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American Bee Journal

Queen Introduction: Part 2, The Eft Bees

By August 15, 2020 No Comments

Honey bee management instructs beekeepers to leave the hive undisturbed after installing a new queen in a standard three-hole Benton shipping queen cage, provided with the familiar candy-release mechanism. The beekeepers usually wait for three days, maybe four. During that time, the hive becomes a black box, holding its secrets about how the colony typically transitions from queen rejection to collectively “deciding” on her fate –– to accept her as their mother queen or kill her as a foreign intruder.

The beekeeper knows only the final result, learned by inspecting the brood combs. The welcomed sight is queen-laid eggs, placed one per cell, typically in patches, indicating queen acceptance. The more distressing situation is when the queen introduction fails. The beekeeper finds no eggs. The queen cage is completely empty, licked clean to bare wood and wire. The colony is becoming weaker by the day. Our universal question is: What happened? What happened to my expensive new queen?

From the experiments described in the previous article, the time until the number of bees balling the queen cage went to zero was the main focus, because that was our indication of queen acceptance. We learned that during marginal nectar flow conditions, colonies took longer to accept queens when attendant bees were present.

Now instead of determining the time until balling stopped, for this article we follow the number of ballers during those times, glimpsing into that forbidden black-box transitional time leading to the queen’s acceptance or her death. That is precisely when beekeepers have been told for decades not to open the hive during this delicate transitional period of the introduction process. So to be clear, the carefully-designed experiments reported here were for scientific research only. Absolutely do not open your hive too soon and risk the expensive loss of your new queen bee.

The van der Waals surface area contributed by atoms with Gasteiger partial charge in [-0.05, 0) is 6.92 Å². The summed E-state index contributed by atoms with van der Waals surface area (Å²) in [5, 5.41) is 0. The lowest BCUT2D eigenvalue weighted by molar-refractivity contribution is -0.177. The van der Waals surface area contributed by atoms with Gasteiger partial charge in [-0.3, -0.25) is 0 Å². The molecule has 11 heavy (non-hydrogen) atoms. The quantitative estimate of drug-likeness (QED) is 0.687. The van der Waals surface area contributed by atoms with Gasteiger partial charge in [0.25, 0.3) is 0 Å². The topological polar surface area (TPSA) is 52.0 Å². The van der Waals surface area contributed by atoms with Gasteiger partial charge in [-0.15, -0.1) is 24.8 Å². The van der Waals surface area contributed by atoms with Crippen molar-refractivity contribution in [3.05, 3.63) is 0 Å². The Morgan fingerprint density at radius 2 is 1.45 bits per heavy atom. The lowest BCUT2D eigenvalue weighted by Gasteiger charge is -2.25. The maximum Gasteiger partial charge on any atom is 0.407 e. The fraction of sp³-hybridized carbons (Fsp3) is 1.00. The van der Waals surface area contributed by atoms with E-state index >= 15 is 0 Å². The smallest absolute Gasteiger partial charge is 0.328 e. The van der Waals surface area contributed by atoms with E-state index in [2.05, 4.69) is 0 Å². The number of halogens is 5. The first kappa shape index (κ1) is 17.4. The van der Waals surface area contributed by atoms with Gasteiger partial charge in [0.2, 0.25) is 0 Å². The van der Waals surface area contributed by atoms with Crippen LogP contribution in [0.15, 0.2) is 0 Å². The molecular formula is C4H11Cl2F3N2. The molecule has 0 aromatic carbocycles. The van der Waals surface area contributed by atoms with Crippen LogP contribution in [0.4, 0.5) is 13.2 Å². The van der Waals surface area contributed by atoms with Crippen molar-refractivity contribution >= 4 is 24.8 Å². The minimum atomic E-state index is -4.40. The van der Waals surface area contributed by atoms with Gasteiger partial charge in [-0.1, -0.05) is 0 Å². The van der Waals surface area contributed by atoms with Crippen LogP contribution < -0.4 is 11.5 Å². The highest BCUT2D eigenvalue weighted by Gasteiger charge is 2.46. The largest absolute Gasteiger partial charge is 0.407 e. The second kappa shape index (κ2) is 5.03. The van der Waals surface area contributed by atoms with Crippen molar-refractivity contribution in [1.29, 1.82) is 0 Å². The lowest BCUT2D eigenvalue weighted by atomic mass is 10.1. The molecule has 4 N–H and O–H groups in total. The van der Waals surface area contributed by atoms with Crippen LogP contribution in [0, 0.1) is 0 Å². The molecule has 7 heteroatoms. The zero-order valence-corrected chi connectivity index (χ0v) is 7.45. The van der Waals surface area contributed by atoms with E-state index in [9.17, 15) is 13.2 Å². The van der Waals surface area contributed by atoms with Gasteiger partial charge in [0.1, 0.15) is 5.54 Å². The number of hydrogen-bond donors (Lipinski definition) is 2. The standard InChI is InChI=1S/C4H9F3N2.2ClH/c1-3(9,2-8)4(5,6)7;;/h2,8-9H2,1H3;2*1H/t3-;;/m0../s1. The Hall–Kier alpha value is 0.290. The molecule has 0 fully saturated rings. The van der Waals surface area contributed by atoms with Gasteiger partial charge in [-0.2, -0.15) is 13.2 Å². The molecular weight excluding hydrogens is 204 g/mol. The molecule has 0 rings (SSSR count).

The graphs in this article tell the responses of colonies to their new queens. Think of the graphs as concise ways to tell the queen introduction story of the colony. Figure 1 shows the typical setup for Experiment 1 (from the previous article), beginning without attendant bees. Time (in hours) is plotted on the horizontal x-axis. The maximum duration of the experiment is at the far right. The number of bees balling the two-screen compartments of a standard 3-hole Benton queen cage is plotted on the vertical axis, its maximum being 40. Forty is about the maximum number of aggressive ballers that can occasionally pack themselves over the screen compartments with bees.

Without attendant bees, Figure 1 shows the number of ballers was small as suggested by all the white space in the graph. I kept the vertical scale up to 40 in Figure 1 for comparing this graph to others with attendant bees, which required that same vertical scale (because those colonies showed more aggression toward their queens). Before conducting those comparisons, let’s zoom in on Figure 1 to enlarge its details when attendant bees were not present (see Figure 2).

For ease of explanation in Figure 2, I renamed the three colonies A, B, and C. On the first count, Colonies A and B both started out with four bees balling their queen cages. (By chance the counts happened to be the same.)  Four ballers were quite a low number, given that the number can vary up to 40. Nevertheless, four ballers do not indicate queen acceptance.

Following the time series of Colony A, its ballers decreased to three and then to two on the subsequent counts. By 48 hrs (near 50 hrs on the x-axis), Colony A had stopped balling the queen cage. Moreover, the bees of Colony A never resumed balling the queen cage, an effect that will gain importance in upcoming examples. Essentially then, Colony A had accepted its queen in two days.

Colony B had a slightly different transition to queen acceptance. The bees stopped balling the queen cage in 24 hrs (near 25 hrs on the graph). Complicating matters, however, on day four (96 hrs, near 100 hrs on the x-axis), one bee balled the queen cage, making the graph jump up one unit. That one bee balling the cage did not precede additional long-lasting balling, because the next count was back at zero, where the counts remained. That minor balling (one bee) seemed to be isolated, transient in nature.